Japanese radiation cover-up exposed
THE Japanese government is to investigate reports that workers at the stricken Fukushima nuclear power plant were urged to rig radiation devices to stay under safety limits.
An executive of the subcontractor Build-Up, working for plant owner Tokyo Electric Power Company, allegedly told workers to cover the devices, called dosimeters, with lead when in high-radiation areas.
Dosimeters can be worn as badges or carried as devices about the size of a smartphone. Lead is impenetrable to radioactive particles.
Nine workers wore the lead plates around the devices once after the executive’s plea, public broadcaster NHK said, citing the subcontractor’s president.
Japanese law has set an annual radiation exposure safety threshold of 50 millisieverts for nuclear plant workers during normal operations.
But a massive earthquake and tsunami that crippled the Fukushima plant in March last year led to a breach of containment structures that released radiation, keeping large areas around the plant off limits more than a year later.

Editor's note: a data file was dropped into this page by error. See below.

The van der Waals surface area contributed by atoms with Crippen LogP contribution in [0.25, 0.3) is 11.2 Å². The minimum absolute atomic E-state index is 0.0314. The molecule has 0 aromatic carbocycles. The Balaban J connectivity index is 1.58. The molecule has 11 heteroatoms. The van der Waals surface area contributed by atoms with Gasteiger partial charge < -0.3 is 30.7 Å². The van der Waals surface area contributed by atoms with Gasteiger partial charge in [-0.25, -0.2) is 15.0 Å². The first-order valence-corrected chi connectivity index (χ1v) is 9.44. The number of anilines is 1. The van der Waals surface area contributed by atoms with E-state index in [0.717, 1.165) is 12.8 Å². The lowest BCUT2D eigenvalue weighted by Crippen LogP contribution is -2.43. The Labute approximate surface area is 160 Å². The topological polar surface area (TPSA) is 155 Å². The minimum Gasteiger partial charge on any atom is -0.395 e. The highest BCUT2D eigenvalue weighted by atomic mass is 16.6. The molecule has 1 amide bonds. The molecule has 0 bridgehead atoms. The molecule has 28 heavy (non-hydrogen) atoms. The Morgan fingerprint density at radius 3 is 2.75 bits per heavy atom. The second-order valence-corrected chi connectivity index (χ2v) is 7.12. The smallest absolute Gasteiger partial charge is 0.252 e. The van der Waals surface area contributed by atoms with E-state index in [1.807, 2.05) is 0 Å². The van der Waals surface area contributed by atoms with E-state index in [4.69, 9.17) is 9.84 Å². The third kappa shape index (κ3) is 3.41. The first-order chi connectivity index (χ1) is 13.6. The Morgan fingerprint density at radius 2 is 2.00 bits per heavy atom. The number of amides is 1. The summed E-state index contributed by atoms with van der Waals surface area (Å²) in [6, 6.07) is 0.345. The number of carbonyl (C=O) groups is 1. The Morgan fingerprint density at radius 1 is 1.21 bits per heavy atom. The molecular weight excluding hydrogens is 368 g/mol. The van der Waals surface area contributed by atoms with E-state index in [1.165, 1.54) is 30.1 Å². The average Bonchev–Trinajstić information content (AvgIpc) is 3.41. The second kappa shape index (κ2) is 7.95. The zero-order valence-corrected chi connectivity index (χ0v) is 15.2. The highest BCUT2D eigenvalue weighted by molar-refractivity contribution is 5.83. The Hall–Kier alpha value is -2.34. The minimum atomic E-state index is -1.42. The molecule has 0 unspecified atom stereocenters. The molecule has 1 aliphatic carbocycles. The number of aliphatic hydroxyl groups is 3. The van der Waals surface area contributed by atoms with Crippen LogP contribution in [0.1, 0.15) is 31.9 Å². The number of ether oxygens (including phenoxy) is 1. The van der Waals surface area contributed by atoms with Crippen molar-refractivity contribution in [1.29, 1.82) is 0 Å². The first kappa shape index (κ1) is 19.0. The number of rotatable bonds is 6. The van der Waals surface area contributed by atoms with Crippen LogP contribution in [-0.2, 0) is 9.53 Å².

A Tokyo Electric Power spokesman said yesterday that the company was aware from a separate contractor that Build-Up made the lead shields, but claimed that they were never used at Fukushima.
Build-Up could not be reached for comment.
Meanwhile, Kansai Electric Power Co said its 1,180-megawatt No 4 reactor at its Ohi nuclear plant resumed supplying electricity to the grid yesterday, making it Japan’s second nuclear plant to regain power since last year’s crisis led to a total shutdown.
The move came three days after the reactor was restarted. It is set to begin full-capacity power generation this week.
Japan ended two months without nuclear power on 5 July, when the Ohi No 3 reactor resumed power output for the first time since the massive earthquake and tsunami in March 2011 that crippled Tokyo Electric’s north-eastern Fukushima nuclear complex.
Japan had mothballed the last of its working reactors in early May, leaving the country without nuclear power for the first time since 1970 and dependent on costly fossil fuels.
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Thursday 23 May 2013
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